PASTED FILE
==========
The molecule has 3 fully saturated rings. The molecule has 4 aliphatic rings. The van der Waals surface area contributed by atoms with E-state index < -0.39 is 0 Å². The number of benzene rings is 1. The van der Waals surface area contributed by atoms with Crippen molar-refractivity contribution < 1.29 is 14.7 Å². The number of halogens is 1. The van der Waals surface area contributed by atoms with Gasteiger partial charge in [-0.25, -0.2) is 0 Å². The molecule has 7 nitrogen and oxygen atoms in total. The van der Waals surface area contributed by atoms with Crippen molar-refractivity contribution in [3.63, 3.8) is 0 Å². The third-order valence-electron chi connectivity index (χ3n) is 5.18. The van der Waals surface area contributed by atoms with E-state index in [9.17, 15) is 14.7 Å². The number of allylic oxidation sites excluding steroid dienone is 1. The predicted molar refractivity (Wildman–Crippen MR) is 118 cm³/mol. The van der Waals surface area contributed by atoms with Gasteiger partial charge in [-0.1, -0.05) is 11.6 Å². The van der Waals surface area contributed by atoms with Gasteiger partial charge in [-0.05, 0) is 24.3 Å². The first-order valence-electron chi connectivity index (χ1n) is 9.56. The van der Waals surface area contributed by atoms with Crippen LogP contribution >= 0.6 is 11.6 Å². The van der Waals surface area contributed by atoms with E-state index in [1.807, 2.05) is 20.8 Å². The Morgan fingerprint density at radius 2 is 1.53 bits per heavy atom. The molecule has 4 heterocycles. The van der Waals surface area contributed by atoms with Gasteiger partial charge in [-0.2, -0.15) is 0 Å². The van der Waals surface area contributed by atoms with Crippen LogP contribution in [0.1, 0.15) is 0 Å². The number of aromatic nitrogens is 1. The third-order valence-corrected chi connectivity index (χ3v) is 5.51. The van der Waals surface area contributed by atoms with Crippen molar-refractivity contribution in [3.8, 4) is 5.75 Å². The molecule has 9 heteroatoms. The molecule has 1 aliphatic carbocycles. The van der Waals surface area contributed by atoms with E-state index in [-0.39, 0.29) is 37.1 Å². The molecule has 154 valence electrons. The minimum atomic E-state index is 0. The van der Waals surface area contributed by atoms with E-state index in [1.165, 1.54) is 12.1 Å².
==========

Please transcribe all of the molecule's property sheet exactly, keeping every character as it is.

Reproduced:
The molecule has 3 fully saturated rings. The molecule has 4 aliphatic rings. The van der Waals surface area contributed by atoms with E-state index < -0.39 is 0 Å². The number of benzene rings is 1. The van der Waals surface area contributed by atoms with Crippen molar-refractivity contribution < 1.29 is 14.7 Å². The number of halogens is 1. The van der Waals surface area contributed by atoms with Gasteiger partial charge in [-0.25, -0.2) is 0 Å². The molecule has 7 nitrogen and oxygen atoms in total. The van der Waals surface area contributed by atoms with Crippen molar-refractivity contribution in [3.63, 3.8) is 0 Å². The third-order valence-electron chi connectivity index (χ3n) is 5.18. The van der Waals surface area contributed by atoms with E-state index in [9.17, 15) is 14.7 Å². The number of allylic oxidation sites excluding steroid dienone is 1. The predicted molar refractivity (Wildman–Crippen MR) is 118 cm³/mol. The van der Waals surface area contributed by atoms with Gasteiger partial charge in [-0.1, -0.05) is 11.6 Å². The van der Waals surface area contributed by atoms with Gasteiger partial charge in [-0.05, 0) is 24.3 Å². The first-order valence-electron chi connectivity index (χ1n) is 9.56. The van der Waals surface area contributed by atoms with Crippen LogP contribution >= 0.6 is 11.6 Å². The van der Waals surface area contributed by atoms with E-state index in [1.807, 2.05) is 20.8 Å². The Morgan fingerprint density at radius 2 is 1.53 bits per heavy atom. The molecule has 4 heterocycles. The van der Waals surface area contributed by atoms with Gasteiger partial charge in [-0.2, -0.15) is 0 Å². The van der Waals surface area contributed by atoms with Crippen LogP contribution in [0.1, 0.15) is 0 Å². The number of aromatic nitrogens is 1. The third-order valence-corrected chi connectivity index (χ3v) is 5.51. The van der Waals surface area contributed by atoms with Crippen molar-refractivity contribution in [3.8, 4) is 5.75 Å². The molecule has 9 heteroatoms. The molecule has 1 aliphatic carbocycles. The van der Waals surface area contributed by atoms with E-state index in [-0.39, 0.29) is 37.1 Å². The molecule has 154 valence electrons. The minimum atomic E-state index is 0. The van der Waals surface area contributed by atoms with E-state index in [1.165, 1.54) is 12.1 Å².